Cafe Aion: At almost a year, it's almost in the black
The long-held adage that 90 percent of restaurants fail in their first year is a myth (a 2007 study found the number closer to 25 percent), but there's no doubt that the first twelve months are trying for restaurateurs. And the owners of Boulder's Cafe Aion made things particularly challenging,opening in the middle of a recession in an area of town dominated by college-friendly pizza joints and sub shops.
So as they contemplate Cafe Aion's first birthday on April 2, are the owners ready to celebrate?
Those who are still around are; they say they hope to be in the black by their anniversary. Dakota Soifer, the chef, and Jason Hein, the general manager, remain from the initial lineup -- but two of the four original partners have departed. Jake Kirkpatrick, the bar manager who was integral in the shoestring budget build-out, decamped last summer to focus more on bike racing. And Eric Lee, the sous chef, will depart (on good terms) in a week and a half to take a sous chef position at Z Cuisine. Soifer is currently talking with a potential new sous.
Soifer and Hein have also brought on a wine director, Kenny Rowe, and a floor manager, Matthew Kenny. The restaurant has expanded its hours, too. Once just a four-day dinner operation with a Sunday brunch, Cafe Aion is now open for breakfast and lunch seven days a week, and it does dinner Tuesday through Saturday.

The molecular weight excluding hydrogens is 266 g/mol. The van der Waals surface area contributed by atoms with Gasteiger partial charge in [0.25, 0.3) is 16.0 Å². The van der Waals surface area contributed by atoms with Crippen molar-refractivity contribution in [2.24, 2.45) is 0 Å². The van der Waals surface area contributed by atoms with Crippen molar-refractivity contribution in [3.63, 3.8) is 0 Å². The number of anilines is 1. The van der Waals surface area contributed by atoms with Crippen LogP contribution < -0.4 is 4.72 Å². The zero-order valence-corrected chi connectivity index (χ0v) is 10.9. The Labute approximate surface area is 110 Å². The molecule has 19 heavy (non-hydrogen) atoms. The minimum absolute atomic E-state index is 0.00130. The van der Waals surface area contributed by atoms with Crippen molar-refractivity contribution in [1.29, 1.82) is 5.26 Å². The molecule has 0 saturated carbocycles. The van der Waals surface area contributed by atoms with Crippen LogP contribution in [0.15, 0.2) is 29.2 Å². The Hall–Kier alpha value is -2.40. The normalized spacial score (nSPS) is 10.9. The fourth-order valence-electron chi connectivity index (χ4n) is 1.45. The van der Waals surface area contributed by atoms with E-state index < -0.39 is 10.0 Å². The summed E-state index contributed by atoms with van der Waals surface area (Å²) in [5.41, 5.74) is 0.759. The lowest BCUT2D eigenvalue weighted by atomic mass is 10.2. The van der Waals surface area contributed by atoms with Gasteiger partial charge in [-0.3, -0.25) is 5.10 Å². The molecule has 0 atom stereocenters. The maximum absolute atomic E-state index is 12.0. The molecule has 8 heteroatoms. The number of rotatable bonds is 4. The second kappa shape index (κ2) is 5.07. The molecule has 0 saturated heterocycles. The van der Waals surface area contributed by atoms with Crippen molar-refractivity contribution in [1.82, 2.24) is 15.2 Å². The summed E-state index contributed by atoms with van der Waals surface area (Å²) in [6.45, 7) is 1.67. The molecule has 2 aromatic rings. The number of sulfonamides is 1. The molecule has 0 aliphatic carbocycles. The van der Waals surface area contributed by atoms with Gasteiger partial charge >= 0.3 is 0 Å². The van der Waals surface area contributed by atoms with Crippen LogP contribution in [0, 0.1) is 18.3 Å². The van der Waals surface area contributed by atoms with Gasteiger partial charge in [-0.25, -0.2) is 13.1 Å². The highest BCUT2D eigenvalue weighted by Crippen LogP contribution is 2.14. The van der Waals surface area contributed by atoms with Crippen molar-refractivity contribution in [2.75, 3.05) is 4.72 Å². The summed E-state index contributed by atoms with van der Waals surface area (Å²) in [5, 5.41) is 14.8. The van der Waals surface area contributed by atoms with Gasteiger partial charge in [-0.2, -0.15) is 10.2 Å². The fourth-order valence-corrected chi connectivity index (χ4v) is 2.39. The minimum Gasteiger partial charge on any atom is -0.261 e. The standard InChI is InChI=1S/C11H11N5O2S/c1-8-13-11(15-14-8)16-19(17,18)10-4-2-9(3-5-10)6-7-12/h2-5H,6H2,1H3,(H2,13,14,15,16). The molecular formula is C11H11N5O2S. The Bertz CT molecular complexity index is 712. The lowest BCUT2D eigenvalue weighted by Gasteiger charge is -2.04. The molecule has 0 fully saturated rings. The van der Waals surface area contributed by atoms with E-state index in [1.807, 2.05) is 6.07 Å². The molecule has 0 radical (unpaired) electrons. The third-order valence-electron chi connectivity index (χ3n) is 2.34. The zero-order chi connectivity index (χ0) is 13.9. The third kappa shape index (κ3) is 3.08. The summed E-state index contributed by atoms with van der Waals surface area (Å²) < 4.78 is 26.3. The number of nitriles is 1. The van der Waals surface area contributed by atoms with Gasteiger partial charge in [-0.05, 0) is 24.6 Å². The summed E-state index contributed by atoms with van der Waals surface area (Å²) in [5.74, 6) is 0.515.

"We've had to figure out how to do things," says Soifer, who helped run The Kitchen and was head chef for the Meadowlark Farm dinners before opening Cafe Aion. "And we put in extra time. Sometimes it just makes more sense to take an extra half an hour to run down to Whole Foods for a little produce instead of buying in bulk from a supplier."
But Soifer doesn't plan on making any conceptual changes: House-cured meat and shareable plates featuring hyper-local ingredients still rule the menu (though large, shared platters have been added to the mix), and neighborhood dinners, like the recently introduced paella night, focus on family-style meals.
The clientele enjoying those meals has evolved, though. "We're starting to see more students," says Soifer. "But we're mostly getting professors and people in from downtown." That's a general trend on the Hill in Boulder, where many buildings are being remodeled and business is up in full-service restaurants.
Soifer says he's excited about Saba Middle Eastern Eats, the Mediterranean restaurant slated to open nearby this spring, and that he hopes more restaurants continue to raise the bar near the University of Colorado.
But for now, he'll be content raising a glass to profitability in April.
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